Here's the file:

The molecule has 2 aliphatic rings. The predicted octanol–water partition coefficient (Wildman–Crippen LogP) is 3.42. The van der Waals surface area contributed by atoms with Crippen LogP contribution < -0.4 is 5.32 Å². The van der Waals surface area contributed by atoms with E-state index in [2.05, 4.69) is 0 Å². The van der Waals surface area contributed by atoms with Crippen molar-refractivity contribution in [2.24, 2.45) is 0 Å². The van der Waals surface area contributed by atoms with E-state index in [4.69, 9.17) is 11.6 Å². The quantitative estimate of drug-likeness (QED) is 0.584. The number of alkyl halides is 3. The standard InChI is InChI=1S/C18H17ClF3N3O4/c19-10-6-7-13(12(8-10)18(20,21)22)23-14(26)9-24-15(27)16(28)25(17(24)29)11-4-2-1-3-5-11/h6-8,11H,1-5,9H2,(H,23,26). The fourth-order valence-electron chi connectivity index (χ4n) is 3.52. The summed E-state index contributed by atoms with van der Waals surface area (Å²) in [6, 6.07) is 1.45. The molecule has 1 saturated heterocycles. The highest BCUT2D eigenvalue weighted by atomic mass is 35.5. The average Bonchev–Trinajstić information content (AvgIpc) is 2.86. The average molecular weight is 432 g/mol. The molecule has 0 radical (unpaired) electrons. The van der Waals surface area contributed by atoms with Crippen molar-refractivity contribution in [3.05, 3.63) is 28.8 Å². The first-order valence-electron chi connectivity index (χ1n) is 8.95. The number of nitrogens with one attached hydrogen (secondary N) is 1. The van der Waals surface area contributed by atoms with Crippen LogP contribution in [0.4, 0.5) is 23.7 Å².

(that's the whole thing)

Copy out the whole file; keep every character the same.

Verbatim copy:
The molecule has 2 aliphatic rings. The predicted octanol–water partition coefficient (Wildman–Crippen LogP) is 3.42. The van der Waals surface area contributed by atoms with Crippen LogP contribution < -0.4 is 5.32 Å². The van der Waals surface area contributed by atoms with E-state index in [2.05, 4.69) is 0 Å². The van der Waals surface area contributed by atoms with Crippen molar-refractivity contribution in [2.24, 2.45) is 0 Å². The van der Waals surface area contributed by atoms with E-state index in [4.69, 9.17) is 11.6 Å². The quantitative estimate of drug-likeness (QED) is 0.584. The number of alkyl halides is 3. The standard InChI is InChI=1S/C18H17ClF3N3O4/c19-10-6-7-13(12(8-10)18(20,21)22)23-14(26)9-24-15(27)16(28)25(17(24)29)11-4-2-1-3-5-11/h6-8,11H,1-5,9H2,(H,23,26). The fourth-order valence-electron chi connectivity index (χ4n) is 3.52. The summed E-state index contributed by atoms with van der Waals surface area (Å²) in [6, 6.07) is 1.45. The molecule has 1 saturated heterocycles. The highest BCUT2D eigenvalue weighted by atomic mass is 35.5. The average Bonchev–Trinajstić information content (AvgIpc) is 2.86. The average molecular weight is 432 g/mol. The molecule has 0 radical (unpaired) electrons. The van der Waals surface area contributed by atoms with Crippen molar-refractivity contribution in [3.05, 3.63) is 28.8 Å². The first-order valence-electron chi connectivity index (χ1n) is 8.95. The number of nitrogens with one attached hydrogen (secondary N) is 1. The van der Waals surface area contributed by atoms with Crippen LogP contribution in [0.4, 0.5) is 23.7 Å².